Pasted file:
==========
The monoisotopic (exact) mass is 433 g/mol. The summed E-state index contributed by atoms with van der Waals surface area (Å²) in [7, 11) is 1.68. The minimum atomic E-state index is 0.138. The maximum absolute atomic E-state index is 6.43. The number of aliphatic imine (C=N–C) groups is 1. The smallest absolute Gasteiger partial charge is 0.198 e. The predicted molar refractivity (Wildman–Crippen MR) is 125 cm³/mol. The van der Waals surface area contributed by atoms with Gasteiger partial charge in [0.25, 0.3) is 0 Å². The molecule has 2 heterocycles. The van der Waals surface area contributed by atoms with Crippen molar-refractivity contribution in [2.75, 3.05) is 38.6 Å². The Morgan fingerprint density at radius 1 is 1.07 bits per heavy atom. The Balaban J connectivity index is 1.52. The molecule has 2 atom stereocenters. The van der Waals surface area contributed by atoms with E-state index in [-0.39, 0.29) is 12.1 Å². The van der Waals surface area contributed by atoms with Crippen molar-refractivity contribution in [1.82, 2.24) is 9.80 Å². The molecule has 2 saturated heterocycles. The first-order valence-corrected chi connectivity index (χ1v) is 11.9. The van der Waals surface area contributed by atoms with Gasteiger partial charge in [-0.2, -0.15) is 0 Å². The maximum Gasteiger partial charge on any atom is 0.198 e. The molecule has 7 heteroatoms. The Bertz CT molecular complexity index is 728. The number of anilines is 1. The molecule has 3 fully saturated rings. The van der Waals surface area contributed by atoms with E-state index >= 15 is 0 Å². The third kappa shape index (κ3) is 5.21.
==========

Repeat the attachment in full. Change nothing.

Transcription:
The monoisotopic (exact) mass is 433 g/mol. The summed E-state index contributed by atoms with van der Waals surface area (Å²) in [7, 11) is 1.68. The minimum atomic E-state index is 0.138. The maximum absolute atomic E-state index is 6.43. The number of aliphatic imine (C=N–C) groups is 1. The smallest absolute Gasteiger partial charge is 0.198 e. The predicted molar refractivity (Wildman–Crippen MR) is 125 cm³/mol. The van der Waals surface area contributed by atoms with Gasteiger partial charge in [0.25, 0.3) is 0 Å². The molecule has 2 heterocycles. The van der Waals surface area contributed by atoms with Crippen molar-refractivity contribution in [2.75, 3.05) is 38.6 Å². The Morgan fingerprint density at radius 1 is 1.07 bits per heavy atom. The Balaban J connectivity index is 1.52. The molecule has 2 atom stereocenters. The van der Waals surface area contributed by atoms with E-state index in [-0.39, 0.29) is 12.1 Å². The van der Waals surface area contributed by atoms with Crippen molar-refractivity contribution in [1.82, 2.24) is 9.80 Å². The molecule has 2 saturated heterocycles. The first-order valence-corrected chi connectivity index (χ1v) is 11.9. The van der Waals surface area contributed by atoms with Gasteiger partial charge in [-0.2, -0.15) is 0 Å². The maximum Gasteiger partial charge on any atom is 0.198 e. The molecule has 7 heteroatoms. The Bertz CT molecular complexity index is 728. The number of anilines is 1. The molecule has 3 fully saturated rings. The van der Waals surface area contributed by atoms with E-state index >= 15 is 0 Å². The third kappa shape index (κ3) is 5.21.